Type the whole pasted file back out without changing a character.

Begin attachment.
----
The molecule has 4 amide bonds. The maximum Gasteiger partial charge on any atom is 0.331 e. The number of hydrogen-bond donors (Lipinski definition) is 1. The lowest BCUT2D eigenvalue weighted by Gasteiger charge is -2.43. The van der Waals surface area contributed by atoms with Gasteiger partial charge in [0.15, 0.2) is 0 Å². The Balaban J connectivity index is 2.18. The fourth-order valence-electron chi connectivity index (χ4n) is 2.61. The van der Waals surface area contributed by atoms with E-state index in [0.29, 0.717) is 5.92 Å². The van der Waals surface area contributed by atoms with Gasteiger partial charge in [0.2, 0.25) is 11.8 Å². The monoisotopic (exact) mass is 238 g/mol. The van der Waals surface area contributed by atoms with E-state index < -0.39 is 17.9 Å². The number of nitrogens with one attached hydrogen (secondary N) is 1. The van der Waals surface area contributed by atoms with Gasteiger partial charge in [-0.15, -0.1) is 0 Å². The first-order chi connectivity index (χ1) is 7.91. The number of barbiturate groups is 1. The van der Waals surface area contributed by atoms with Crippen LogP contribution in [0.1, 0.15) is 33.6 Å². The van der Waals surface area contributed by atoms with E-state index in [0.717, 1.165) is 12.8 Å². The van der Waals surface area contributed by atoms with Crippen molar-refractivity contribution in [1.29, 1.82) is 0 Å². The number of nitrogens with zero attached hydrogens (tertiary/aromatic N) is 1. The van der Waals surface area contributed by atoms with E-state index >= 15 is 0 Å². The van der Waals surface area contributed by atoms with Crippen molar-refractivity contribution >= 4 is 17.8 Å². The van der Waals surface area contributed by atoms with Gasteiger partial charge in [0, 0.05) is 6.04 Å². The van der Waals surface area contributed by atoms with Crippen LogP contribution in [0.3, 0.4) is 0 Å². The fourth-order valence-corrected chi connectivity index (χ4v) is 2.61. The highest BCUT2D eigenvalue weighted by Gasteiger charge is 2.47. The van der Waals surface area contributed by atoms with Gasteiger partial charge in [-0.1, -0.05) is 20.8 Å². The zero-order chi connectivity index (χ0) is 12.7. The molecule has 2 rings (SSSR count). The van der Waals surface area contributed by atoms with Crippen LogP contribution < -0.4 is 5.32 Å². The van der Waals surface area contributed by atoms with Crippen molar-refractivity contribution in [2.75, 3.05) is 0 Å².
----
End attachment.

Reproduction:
The molecule has 4 amide bonds. The maximum Gasteiger partial charge on any atom is 0.331 e. The number of hydrogen-bond donors (Lipinski definition) is 1. The lowest BCUT2D eigenvalue weighted by Gasteiger charge is -2.43. The van der Waals surface area contributed by atoms with Gasteiger partial charge in [0.15, 0.2) is 0 Å². The Balaban J connectivity index is 2.18. The fourth-order valence-electron chi connectivity index (χ4n) is 2.61. The van der Waals surface area contributed by atoms with E-state index in [0.29, 0.717) is 5.92 Å². The van der Waals surface area contributed by atoms with Gasteiger partial charge in [0.2, 0.25) is 11.8 Å². The monoisotopic (exact) mass is 238 g/mol. The van der Waals surface area contributed by atoms with E-state index < -0.39 is 17.9 Å². The number of nitrogens with one attached hydrogen (secondary N) is 1. The van der Waals surface area contributed by atoms with Gasteiger partial charge in [-0.15, -0.1) is 0 Å². The first-order chi connectivity index (χ1) is 7.91. The number of barbiturate groups is 1. The van der Waals surface area contributed by atoms with Crippen LogP contribution in [0.1, 0.15) is 33.6 Å². The van der Waals surface area contributed by atoms with E-state index in [0.717, 1.165) is 12.8 Å². The van der Waals surface area contributed by atoms with Crippen molar-refractivity contribution in [1.29, 1.82) is 0 Å². The number of nitrogens with zero attached hydrogens (tertiary/aromatic N) is 1. The van der Waals surface area contributed by atoms with E-state index >= 15 is 0 Å². The van der Waals surface area contributed by atoms with Crippen molar-refractivity contribution >= 4 is 17.8 Å². The van der Waals surface area contributed by atoms with Gasteiger partial charge in [0, 0.05) is 6.04 Å². The van der Waals surface area contributed by atoms with Crippen LogP contribution in [0.3, 0.4) is 0 Å². The fourth-order valence-corrected chi connectivity index (χ4v) is 2.61. The highest BCUT2D eigenvalue weighted by Gasteiger charge is 2.47. The van der Waals surface area contributed by atoms with Gasteiger partial charge in [-0.1, -0.05) is 20.8 Å². The zero-order chi connectivity index (χ0) is 12.7. The molecule has 2 rings (SSSR count). The van der Waals surface area contributed by atoms with Crippen LogP contribution < -0.4 is 5.32 Å². The van der Waals surface area contributed by atoms with Crippen molar-refractivity contribution in [2.75, 3.05) is 0 Å².